When you’re talking about sporting events that compete based on distance rather than time, there are no guarantees as to how long an event will take.

When you go to a baseball game, barring weather issues or a tie, you’ll see nine innings of play.  How long it will take?  Nobody knows.  That’s part of the beauty of the event.  But, the bottom line is: you see a complete game.

Do you complain if you go to a track meet and see a bunch of world records because the races didn’t last as long as you expected?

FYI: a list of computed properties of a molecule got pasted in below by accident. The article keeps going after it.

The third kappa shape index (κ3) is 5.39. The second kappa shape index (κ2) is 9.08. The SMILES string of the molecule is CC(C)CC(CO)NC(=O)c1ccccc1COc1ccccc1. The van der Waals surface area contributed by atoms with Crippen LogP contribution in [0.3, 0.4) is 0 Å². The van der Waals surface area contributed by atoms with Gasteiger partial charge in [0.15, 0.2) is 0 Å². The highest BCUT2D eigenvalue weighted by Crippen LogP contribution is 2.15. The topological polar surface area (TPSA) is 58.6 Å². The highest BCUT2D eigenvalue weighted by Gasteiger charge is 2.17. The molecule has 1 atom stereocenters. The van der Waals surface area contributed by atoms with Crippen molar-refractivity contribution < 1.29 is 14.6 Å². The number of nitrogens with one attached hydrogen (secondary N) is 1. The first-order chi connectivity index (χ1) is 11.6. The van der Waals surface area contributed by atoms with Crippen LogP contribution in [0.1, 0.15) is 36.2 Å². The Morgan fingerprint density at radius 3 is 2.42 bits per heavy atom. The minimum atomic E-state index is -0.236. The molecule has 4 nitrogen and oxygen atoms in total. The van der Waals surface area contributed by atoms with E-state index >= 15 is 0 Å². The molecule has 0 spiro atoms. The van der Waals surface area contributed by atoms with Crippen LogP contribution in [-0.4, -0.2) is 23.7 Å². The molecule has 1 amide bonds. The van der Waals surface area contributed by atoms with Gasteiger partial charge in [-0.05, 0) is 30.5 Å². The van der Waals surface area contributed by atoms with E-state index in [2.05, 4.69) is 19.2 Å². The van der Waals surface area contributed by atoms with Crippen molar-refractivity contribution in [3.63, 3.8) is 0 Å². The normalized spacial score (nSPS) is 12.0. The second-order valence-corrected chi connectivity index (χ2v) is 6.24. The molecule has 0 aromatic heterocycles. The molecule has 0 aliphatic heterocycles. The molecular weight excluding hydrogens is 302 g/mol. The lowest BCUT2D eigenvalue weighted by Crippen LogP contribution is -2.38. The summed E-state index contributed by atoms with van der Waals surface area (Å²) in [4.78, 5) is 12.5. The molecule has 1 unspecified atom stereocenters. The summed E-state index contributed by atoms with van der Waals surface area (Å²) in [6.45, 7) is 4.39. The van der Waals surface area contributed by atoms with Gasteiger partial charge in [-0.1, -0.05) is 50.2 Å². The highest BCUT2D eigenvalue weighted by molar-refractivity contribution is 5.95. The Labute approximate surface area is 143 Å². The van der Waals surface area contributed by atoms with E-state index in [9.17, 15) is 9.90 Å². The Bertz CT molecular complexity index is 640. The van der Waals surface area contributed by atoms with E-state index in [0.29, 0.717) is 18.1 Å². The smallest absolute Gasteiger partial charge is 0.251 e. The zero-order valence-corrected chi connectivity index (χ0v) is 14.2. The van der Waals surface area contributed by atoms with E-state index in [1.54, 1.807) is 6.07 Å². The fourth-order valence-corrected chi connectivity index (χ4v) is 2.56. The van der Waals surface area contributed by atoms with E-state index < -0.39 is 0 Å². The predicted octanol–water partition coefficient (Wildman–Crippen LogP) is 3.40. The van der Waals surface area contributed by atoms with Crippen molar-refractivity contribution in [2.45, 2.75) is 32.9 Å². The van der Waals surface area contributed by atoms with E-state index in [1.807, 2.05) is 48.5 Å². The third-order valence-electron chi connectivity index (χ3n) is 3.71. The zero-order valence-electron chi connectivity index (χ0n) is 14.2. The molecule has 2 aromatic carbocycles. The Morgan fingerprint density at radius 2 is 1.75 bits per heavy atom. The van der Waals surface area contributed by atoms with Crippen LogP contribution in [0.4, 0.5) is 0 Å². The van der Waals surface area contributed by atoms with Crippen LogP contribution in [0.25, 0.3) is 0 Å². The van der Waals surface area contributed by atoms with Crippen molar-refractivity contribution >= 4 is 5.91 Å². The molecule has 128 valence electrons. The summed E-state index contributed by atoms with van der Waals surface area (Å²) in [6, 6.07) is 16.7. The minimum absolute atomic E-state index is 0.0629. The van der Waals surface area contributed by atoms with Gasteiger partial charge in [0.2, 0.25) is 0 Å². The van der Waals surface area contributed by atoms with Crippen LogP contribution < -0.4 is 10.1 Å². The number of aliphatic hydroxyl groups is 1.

So, why are people complaining after two straight weeks of, unusually, quick NASCAR Cup races.  Complete, full-distance races.  Not weather-shortened.

Are these the same people who complained that the last 7 laps at COTA took an hour?  (Okay, I don’t remember that timing exactly, but the point remains the same.)

The solution is not to put Stage breaks back in.  Adding 8-10 caution laps, just to lengthen the time of the event, accomplishes nothing.  That’s around 10% of a road course race.

The solution is to relax.  And, accept that some races are going to be shorter than others.  Heck, the next one you watch could go four hours.  But, longer doesn’t necessarily mean a better value